Clinical Development Phases
A new drug is administered, for the first time, to humans with the aim to evaluate how the drug should be given, how often, and what blood levels are to be expected at which times post administration. Usually only a small number of patients or healthy volunteers are enrolled into Phase I trials.
The safety of the drug continues to be tested, and evaluations begin on how well the new drug works in treating an illness or medical condition and what dosage scheme is appropriate. Information about the drug's safety, side effects, and potential risks is also collected.
The new drug is tested in comparison to the current standard. A participant will usually be assigned to the standard group or the new group at random. Phase III trials often enroll large numbers of people. Additional information about the effectiveness and safety of the new drug is gathered and provides the primary basis for the risk-benefit assessment and much of the core information that will be described in the labeling of the medicine.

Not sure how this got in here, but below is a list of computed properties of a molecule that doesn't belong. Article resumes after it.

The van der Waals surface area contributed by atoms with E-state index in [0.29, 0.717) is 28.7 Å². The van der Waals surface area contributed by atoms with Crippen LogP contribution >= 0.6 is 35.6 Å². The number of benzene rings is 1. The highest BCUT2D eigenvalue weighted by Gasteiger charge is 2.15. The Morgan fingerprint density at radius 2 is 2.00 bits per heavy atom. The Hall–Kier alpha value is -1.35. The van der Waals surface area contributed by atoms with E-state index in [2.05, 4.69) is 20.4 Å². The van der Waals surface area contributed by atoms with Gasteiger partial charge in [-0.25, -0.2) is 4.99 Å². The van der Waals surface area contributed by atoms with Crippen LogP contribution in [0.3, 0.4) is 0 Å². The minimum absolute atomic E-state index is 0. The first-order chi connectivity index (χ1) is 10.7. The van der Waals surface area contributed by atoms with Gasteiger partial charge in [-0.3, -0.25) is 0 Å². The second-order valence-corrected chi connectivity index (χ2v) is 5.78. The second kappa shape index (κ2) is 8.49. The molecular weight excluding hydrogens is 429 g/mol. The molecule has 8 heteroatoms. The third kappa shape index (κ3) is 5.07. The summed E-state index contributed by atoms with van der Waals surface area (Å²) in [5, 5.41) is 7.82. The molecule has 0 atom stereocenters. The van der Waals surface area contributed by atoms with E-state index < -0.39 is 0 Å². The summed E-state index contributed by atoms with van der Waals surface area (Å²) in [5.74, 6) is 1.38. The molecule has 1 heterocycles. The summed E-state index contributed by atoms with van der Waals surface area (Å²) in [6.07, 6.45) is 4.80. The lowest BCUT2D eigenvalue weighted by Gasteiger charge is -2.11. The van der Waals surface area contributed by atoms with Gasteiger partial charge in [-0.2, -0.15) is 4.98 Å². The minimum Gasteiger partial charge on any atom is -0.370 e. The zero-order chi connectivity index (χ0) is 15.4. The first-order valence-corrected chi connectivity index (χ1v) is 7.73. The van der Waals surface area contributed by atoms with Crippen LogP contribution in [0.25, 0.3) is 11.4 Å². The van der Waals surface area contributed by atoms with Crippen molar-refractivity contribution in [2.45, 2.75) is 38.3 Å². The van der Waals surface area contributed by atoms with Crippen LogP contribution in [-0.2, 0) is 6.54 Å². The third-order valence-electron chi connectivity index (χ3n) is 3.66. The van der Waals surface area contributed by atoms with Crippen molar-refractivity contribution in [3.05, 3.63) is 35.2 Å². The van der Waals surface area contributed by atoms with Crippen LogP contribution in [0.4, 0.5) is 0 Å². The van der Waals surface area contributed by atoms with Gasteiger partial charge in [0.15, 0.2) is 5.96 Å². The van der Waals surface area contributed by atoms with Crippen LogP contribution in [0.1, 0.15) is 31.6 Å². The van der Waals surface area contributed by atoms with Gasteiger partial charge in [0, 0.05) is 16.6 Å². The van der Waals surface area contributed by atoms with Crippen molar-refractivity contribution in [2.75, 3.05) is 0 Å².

Non-interventional studies are conducted after the regulatory approval of a medicine. Through such trials, researchers collect additional information about long-term risks, benefits, and optimal use during routine clinical treatment. These trials often involve hundreds of subjects and may continue for many years.